Niagara Gazette — Some no longer know that “Stardust,” penned by Hoagy Carmichael back in the late ’20s, supposedly after being jilted, was at one time arguably the great American “standard,” or certainly one of them. All sorts sang it through the ’40s, including Frank Sinatra, still with the Tommy Dorsey orchestra. Artie Shaw said of his fine band-and-strings version circa 1941 that he knew it was a classic the day he made it; and I believe he was right. Some will remember as well Nat King Cole’s “Stardust” he made during the ’50s.
And yet, Tempo and Stevens took the tune into the early ’60s entirely in their own wild, yet disciplined manner, again making their version unique and still enjoyable. (I’m sure some internet-savvy young may now check it out, and I think they’ll be pleasantly surprised.)
Will we get a hip hop or techno version of “Deep Purple,” or of that great old chestnut, “Stardust?” Call me old hat, but I hope not. For me the last “Stardust” that really counted was by that brother-and-sister duo from the Falls, both born in the mid-’30s.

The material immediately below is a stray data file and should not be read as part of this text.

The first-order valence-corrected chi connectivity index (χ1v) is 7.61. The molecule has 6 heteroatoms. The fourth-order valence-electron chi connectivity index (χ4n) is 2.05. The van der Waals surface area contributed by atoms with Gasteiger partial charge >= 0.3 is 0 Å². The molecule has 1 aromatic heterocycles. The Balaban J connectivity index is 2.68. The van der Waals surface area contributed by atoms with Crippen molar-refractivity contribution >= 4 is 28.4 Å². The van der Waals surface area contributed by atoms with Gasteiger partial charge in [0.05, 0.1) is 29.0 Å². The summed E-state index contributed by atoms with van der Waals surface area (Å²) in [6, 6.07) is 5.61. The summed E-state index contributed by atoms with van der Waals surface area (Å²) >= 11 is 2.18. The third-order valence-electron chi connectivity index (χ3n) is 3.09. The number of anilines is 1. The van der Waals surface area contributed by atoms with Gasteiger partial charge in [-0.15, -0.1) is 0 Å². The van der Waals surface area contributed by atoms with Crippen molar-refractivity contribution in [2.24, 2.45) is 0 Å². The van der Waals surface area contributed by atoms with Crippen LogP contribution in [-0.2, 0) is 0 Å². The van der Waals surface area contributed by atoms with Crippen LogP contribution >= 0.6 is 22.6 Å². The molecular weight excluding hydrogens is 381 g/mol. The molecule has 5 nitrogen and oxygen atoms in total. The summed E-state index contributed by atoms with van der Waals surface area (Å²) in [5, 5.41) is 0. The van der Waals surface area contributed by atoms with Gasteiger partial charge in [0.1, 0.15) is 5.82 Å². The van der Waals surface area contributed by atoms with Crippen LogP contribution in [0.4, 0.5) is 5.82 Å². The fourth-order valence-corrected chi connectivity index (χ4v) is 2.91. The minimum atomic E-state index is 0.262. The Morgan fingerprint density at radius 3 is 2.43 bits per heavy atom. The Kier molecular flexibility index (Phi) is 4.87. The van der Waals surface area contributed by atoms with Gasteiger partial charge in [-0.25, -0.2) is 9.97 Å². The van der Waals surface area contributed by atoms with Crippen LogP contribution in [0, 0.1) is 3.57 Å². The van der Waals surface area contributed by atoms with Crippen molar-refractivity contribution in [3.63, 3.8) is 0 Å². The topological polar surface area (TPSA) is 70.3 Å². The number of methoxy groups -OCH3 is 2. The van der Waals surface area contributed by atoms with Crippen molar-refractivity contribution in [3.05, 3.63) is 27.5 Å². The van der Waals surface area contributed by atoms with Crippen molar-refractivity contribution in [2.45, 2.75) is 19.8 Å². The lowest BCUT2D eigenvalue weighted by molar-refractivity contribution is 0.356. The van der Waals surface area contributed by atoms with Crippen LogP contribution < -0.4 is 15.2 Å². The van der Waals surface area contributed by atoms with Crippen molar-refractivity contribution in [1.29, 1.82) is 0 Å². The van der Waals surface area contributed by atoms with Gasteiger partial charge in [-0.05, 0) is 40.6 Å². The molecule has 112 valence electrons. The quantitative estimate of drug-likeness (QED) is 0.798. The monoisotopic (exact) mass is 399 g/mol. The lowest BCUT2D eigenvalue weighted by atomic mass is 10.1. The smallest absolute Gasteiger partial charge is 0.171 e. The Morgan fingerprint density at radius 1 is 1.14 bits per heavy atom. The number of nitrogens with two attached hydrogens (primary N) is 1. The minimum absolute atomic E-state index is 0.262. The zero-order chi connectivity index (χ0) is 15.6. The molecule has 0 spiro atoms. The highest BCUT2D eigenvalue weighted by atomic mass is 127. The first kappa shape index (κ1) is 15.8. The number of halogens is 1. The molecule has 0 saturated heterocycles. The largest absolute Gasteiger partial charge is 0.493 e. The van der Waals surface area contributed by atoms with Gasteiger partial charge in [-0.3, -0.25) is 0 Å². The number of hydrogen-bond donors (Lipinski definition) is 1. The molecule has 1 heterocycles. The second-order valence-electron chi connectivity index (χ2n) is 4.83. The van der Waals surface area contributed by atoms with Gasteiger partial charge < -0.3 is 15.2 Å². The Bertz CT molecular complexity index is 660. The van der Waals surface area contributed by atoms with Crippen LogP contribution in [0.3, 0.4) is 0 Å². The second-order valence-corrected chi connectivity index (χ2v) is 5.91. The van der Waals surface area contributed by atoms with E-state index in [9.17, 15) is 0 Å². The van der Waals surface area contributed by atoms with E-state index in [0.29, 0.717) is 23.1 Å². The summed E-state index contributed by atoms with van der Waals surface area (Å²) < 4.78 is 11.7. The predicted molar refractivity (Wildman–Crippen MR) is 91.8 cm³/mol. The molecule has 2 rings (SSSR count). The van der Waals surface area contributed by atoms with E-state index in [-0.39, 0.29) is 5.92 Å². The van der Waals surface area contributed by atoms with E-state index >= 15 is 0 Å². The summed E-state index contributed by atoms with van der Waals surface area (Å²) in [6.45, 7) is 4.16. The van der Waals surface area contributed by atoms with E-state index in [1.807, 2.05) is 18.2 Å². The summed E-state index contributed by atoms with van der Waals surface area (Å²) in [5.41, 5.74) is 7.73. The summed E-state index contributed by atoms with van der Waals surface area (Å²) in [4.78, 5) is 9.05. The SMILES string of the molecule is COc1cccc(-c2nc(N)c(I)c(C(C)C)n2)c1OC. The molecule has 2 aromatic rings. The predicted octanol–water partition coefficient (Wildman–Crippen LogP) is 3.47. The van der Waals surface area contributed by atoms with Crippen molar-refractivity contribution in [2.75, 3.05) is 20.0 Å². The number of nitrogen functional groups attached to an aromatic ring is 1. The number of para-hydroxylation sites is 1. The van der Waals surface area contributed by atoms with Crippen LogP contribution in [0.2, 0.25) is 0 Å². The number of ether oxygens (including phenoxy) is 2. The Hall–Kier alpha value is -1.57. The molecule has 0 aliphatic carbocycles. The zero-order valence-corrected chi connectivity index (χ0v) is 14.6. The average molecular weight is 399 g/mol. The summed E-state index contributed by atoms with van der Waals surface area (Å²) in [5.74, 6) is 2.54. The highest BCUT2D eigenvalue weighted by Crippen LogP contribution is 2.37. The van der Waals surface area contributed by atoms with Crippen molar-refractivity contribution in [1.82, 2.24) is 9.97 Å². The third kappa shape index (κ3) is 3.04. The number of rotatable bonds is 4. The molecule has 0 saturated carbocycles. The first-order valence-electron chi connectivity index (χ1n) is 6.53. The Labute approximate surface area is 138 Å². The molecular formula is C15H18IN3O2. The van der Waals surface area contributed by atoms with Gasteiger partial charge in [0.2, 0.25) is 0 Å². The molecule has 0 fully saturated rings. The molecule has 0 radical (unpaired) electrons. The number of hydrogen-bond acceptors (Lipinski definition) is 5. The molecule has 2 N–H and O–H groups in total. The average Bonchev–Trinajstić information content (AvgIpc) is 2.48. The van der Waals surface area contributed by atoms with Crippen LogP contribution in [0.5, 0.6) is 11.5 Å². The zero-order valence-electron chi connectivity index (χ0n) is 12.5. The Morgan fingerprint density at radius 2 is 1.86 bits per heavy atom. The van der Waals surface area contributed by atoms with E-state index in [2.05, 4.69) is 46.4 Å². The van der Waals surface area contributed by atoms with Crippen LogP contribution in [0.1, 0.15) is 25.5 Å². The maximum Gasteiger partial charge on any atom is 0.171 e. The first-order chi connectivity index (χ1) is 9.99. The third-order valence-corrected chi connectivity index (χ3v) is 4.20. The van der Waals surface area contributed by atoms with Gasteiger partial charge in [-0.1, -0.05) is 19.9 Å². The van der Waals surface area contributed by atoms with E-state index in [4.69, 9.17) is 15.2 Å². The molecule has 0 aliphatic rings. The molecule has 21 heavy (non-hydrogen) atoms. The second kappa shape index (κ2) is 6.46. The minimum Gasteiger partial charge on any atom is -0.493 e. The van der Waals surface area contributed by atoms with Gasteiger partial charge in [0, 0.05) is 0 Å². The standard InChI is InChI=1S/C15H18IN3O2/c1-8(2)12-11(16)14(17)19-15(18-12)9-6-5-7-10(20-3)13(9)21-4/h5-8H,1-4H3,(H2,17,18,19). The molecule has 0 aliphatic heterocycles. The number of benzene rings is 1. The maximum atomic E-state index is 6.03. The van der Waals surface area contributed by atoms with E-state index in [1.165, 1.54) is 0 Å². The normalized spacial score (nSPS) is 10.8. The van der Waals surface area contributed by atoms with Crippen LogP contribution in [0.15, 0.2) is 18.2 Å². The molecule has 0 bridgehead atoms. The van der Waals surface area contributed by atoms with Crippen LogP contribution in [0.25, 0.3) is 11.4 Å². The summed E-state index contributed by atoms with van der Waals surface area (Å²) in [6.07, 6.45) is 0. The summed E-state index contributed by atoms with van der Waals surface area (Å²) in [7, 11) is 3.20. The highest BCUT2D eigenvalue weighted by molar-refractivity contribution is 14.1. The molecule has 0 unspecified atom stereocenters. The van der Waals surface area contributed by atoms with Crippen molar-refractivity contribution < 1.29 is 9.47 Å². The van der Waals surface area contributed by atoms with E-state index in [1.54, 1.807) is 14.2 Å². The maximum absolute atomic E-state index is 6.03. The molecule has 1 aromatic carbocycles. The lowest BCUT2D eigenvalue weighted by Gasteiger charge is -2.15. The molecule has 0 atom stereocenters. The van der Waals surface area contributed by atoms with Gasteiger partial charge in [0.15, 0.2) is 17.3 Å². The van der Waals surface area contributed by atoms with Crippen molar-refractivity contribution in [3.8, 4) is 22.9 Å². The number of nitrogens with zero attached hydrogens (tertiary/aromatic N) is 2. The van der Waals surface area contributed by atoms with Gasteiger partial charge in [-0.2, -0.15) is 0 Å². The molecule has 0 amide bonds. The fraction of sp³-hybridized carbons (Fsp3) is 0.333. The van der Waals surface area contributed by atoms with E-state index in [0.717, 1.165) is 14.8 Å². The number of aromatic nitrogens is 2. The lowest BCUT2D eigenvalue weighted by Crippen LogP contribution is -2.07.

Their father was a grocer and their mother, some say, a frustrated artiste. In any event, the family got nearer the entertainment action by moving during the ‘40s to the promised land of a still orange-scented, unpolluted Southern California. Tempo’s jazzy feeling on the above-mentioned records came in part from his youthful efforts out there on a variety of instruments, and he remained a honcho primarily on tenor sax. He also appeared in Hollywood movies.
And his sister (originally named Carol) also sang as a youngster.
Funny how there are certain significant moments in your lives and more generally, in the life of a culture. These two deservedly scored with that dazzling “Deep Purple” in the early ’60s, but right around the corner lurked a new era marked by the British Invasion, bringing massive success to the Beatles, Stones, and the rest; and the moment passed.